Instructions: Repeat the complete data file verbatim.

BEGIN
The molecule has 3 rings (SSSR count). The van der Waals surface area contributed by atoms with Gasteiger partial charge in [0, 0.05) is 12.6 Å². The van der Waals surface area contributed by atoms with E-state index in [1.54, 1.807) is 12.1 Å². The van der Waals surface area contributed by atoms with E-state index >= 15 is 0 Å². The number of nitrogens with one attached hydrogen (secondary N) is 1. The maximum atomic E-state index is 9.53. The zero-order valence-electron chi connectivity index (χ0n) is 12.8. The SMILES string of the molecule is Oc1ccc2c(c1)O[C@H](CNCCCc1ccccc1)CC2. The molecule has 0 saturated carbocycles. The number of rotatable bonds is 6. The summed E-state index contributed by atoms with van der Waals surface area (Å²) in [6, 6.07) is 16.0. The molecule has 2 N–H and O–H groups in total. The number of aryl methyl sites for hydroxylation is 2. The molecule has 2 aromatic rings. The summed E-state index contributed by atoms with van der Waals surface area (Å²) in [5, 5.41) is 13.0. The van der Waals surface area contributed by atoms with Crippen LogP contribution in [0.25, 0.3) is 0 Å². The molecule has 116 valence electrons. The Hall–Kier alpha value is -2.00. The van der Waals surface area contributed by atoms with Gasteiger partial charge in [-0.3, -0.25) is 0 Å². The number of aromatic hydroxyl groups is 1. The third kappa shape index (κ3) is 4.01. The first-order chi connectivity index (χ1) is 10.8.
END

The molecule has 3 rings (SSSR count). The van der Waals surface area contributed by atoms with Gasteiger partial charge in [0, 0.05) is 12.6 Å². The van der Waals surface area contributed by atoms with E-state index in [1.54, 1.807) is 12.1 Å². The van der Waals surface area contributed by atoms with E-state index >= 15 is 0 Å². The number of nitrogens with one attached hydrogen (secondary N) is 1. The maximum atomic E-state index is 9.53. The zero-order valence-electron chi connectivity index (χ0n) is 12.8. The SMILES string of the molecule is Oc1ccc2c(c1)O[C@H](CNCCCc1ccccc1)CC2. The molecule has 0 saturated carbocycles. The number of rotatable bonds is 6. The summed E-state index contributed by atoms with van der Waals surface area (Å²) in [6, 6.07) is 16.0. The molecule has 2 N–H and O–H groups in total. The number of aryl methyl sites for hydroxylation is 2. The molecule has 2 aromatic rings. The summed E-state index contributed by atoms with van der Waals surface area (Å²) in [5, 5.41) is 13.0. The van der Waals surface area contributed by atoms with Crippen LogP contribution in [0.25, 0.3) is 0 Å². The molecule has 116 valence electrons. The Hall–Kier alpha value is -2.00. The van der Waals surface area contributed by atoms with Gasteiger partial charge in [-0.3, -0.25) is 0 Å². The number of aromatic hydroxyl groups is 1. The third kappa shape index (κ3) is 4.01. The first-order chi connectivity index (χ1) is 10.8.